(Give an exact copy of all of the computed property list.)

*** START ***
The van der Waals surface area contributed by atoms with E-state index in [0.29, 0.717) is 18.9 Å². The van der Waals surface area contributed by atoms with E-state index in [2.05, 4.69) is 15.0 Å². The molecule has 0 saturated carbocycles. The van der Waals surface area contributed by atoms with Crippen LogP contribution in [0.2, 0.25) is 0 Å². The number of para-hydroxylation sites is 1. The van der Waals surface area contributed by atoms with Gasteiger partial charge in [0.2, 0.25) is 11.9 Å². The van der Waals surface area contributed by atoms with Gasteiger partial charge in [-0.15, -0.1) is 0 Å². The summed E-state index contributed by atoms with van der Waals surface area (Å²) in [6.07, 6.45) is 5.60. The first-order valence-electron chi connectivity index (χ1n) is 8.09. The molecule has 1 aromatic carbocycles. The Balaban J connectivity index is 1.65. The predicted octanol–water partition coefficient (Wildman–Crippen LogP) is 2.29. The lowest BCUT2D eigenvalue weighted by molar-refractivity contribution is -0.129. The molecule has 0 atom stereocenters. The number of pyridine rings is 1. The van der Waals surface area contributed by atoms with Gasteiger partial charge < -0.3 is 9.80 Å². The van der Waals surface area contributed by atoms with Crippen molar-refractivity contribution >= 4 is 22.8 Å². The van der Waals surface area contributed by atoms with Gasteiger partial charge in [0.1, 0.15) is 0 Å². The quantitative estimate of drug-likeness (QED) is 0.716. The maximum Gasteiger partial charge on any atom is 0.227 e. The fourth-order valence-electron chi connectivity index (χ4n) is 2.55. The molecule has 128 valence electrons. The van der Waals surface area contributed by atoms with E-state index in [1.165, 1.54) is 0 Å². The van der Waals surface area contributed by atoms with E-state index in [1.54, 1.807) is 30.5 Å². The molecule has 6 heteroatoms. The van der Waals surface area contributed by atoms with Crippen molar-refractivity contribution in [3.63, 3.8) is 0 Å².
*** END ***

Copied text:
The van der Waals surface area contributed by atoms with E-state index in [0.29, 0.717) is 18.9 Å². The van der Waals surface area contributed by atoms with E-state index in [2.05, 4.69) is 15.0 Å². The molecule has 0 saturated carbocycles. The van der Waals surface area contributed by atoms with Crippen LogP contribution in [0.2, 0.25) is 0 Å². The number of para-hydroxylation sites is 1. The van der Waals surface area contributed by atoms with Gasteiger partial charge in [0.2, 0.25) is 11.9 Å². The van der Waals surface area contributed by atoms with Gasteiger partial charge in [-0.15, -0.1) is 0 Å². The summed E-state index contributed by atoms with van der Waals surface area (Å²) in [6.07, 6.45) is 5.60. The first-order valence-electron chi connectivity index (χ1n) is 8.09. The molecule has 1 aromatic carbocycles. The Balaban J connectivity index is 1.65. The predicted octanol–water partition coefficient (Wildman–Crippen LogP) is 2.29. The lowest BCUT2D eigenvalue weighted by molar-refractivity contribution is -0.129. The molecule has 0 atom stereocenters. The number of pyridine rings is 1. The van der Waals surface area contributed by atoms with Gasteiger partial charge < -0.3 is 9.80 Å². The van der Waals surface area contributed by atoms with Crippen molar-refractivity contribution >= 4 is 22.8 Å². The van der Waals surface area contributed by atoms with Gasteiger partial charge in [0.1, 0.15) is 0 Å². The quantitative estimate of drug-likeness (QED) is 0.716. The maximum Gasteiger partial charge on any atom is 0.227 e. The fourth-order valence-electron chi connectivity index (χ4n) is 2.55. The molecule has 128 valence electrons. The van der Waals surface area contributed by atoms with E-state index in [1.165, 1.54) is 0 Å². The van der Waals surface area contributed by atoms with E-state index in [1.54, 1.807) is 30.5 Å². The molecule has 6 heteroatoms. The van der Waals surface area contributed by atoms with Crippen molar-refractivity contribution in [3.63, 3.8) is 0 Å².